None of Betsy McCormack’s teeth fell out; they just grew in on top of each other like a shark’s. When she finally got the baby teeth removed this spring, that’s when the surgeon found the extra ones. Embedded all along her soft palate and even into her nasal passages, Betsy’s head was full of teeth. Every time she sneezed after that, I flinched. Sean Marzoa calls her Betsy McSarlacc after the fanged pit-monster from Star Wars, and though he’s mean to do it, I always laugh along with everyone else.
When I hear the familiar rattle of teeth in a jar, I turn and face the concrete wall of the school building.
“Wanna buy a tooth?” Betsy asks. She’s already managed to sell a few teeth to the stupider kids, who then try to trick their parents into slipping a dollar under their pillows.
“No,” I say without turning around. “I already lost all mine–my mom would know I’m lying.” Not wanting anyone to see me talking to her, I just focus on picking at the palm of my hand where an angry splinter lodged itself last night.
“What’s wrong with your hand?” she asks, after a minute.
I don’t look at her. “Nothing.”
“Lemme see it.”
That’s when Betsy sets down her jar of teeth and grabs my wrist, her fingers cold against my skin.
“Why didn’t your mom dig it out with a needle?”
“I didn’t show her. I hate needles,” I added, looking in misery at the pretty girls on the swings in the distance, their legs pumping in choreographed triplicate, long hair flying behind them like the tails of comets.
“I can get it out for you,” Betsy says, “without a needle.”
I turn away from the swinging girls and look at her. In fourth grade, we were almost the same height, but now, just a year later, I tower over her.
“How?” There’s no one around us, there never is, on this side of the building, pressed up against a grove of alder trees, always shady and cold, even in June. I like to come back here by myself and poke at the ant holes in the hard-packed dirt or try to break open agates.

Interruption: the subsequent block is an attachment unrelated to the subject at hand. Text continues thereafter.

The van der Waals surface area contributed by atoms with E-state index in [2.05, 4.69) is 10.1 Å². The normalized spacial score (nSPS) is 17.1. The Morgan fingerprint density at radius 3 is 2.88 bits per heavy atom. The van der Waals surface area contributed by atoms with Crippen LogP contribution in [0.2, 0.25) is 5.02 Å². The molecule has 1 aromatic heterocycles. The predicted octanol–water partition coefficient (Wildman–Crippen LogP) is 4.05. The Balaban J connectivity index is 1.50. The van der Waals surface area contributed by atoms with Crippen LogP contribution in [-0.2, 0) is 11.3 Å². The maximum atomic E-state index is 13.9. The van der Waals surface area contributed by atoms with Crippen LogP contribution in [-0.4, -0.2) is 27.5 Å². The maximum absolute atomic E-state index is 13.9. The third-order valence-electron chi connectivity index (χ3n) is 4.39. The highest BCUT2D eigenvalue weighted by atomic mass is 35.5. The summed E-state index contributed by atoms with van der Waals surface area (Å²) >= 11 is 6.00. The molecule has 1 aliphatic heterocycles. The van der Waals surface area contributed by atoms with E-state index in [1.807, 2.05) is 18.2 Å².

“I can suck it out.” She smiles then, and she would look just a little bit like Shirley Temple if I didn’t know what her mouth used to be like.
She shrugs. “It’ll get infected otherwise, and then you’ll have to get a tetanus shot. That’s a huge needle.” She turns to pick up her jar.
“OK,” I say.
When she turns back to me, her eyes sparkle.
She takes my hand in hers, examines the splinter, then runs her pinky along the length of it, the skin there so thin and sensitive I gasp. When she raises my palm to her mouth, I look over my shoulder one more time to make sure no one’s watching. The boys are chasing each other and cheering on Sean Marzoa in clumps around the tetherball court; the girls are still swinging or gossiping along the fence. Then Betsy’s lips touch my hand, and the noise of the playground narrows to an insignificant hum.
Warm and wet, her mouth is less mouth and more exotic animal, one that sleeps at night beneath a canopy of prehistoric leaves. She tongues the same ridge of skin, navigating the intricacies of the puncture. Then she begins to suck. Under her tongue, my pain transforms into something new, something I can’t pretend to ignore. Her lips splay wetly across my palm like jellyfish, her nose pressed into the fleshy bottom joint of my thumb, and all the while, as she sucks at the splinter with a pressure that seems to build and build, her eyes are closed like she’s somewhere else entirely.
And then, with one last flick of her tongue, the pressure stops, and Betsy lifts her head, her blue eyes look right at me, but my hand is still hanging there, wet and vulnerable. The boys are yelling about something, and one of the pretty girls howls in mock outrage.
Betsy pulls something from her mouth. Thinking, for a horrified second, that it might be another tooth, I step back, withdraw my injured hand.
She flinches. “Here.” She reaches out. Between her thumb and forefinger is the splinter, half an inch long and jagged on one end.
The recess monitor blows the whistle. It’s time to head back to class. When our fingers meet, mine linger, both of us holding the damp splinter. “Thanks,” I say.
Betsy opens her mouth, but before she can speak, Sean Marzoa’s voice interrupts.
“Hey, it’s McSarlacc’s teeth!” he yells, and scooping up the jar, he shakes it so hard I’m sure he’s broken all the teeth inside.
“Stop it, Sean,” I scream, but Betsy is quiet, her face white, hands unmoving. “Give it back,” I say louder, as his eyebrows scrunch together and then ricochet apart, his deep guffaw echoing off the walls.
“Two little lesbos sitting in a tree, K-I-S-S-I-N-G.” He shakes the jar to punctuate each letter.
The recess monitor blows the warning whistle and Sean runs, opening the jar as he does, pitching the whole thing high over the school fence and into the alder trees that seem to reach a little higher to catch the pattering constellation of tiny white teeth.
A graduate of Bennington College, Julie Cadman-Kim currently lives and works in Seattle. Her work has been published or is forthcoming in Black Warrior Review, Fourteen Hills, Jellyfish Review, Witness Magazine’s Dark Holiday Issue, and Sonora Review, where she was selected by R.O. Kwon as the winner of the 2019 Fiction Contest.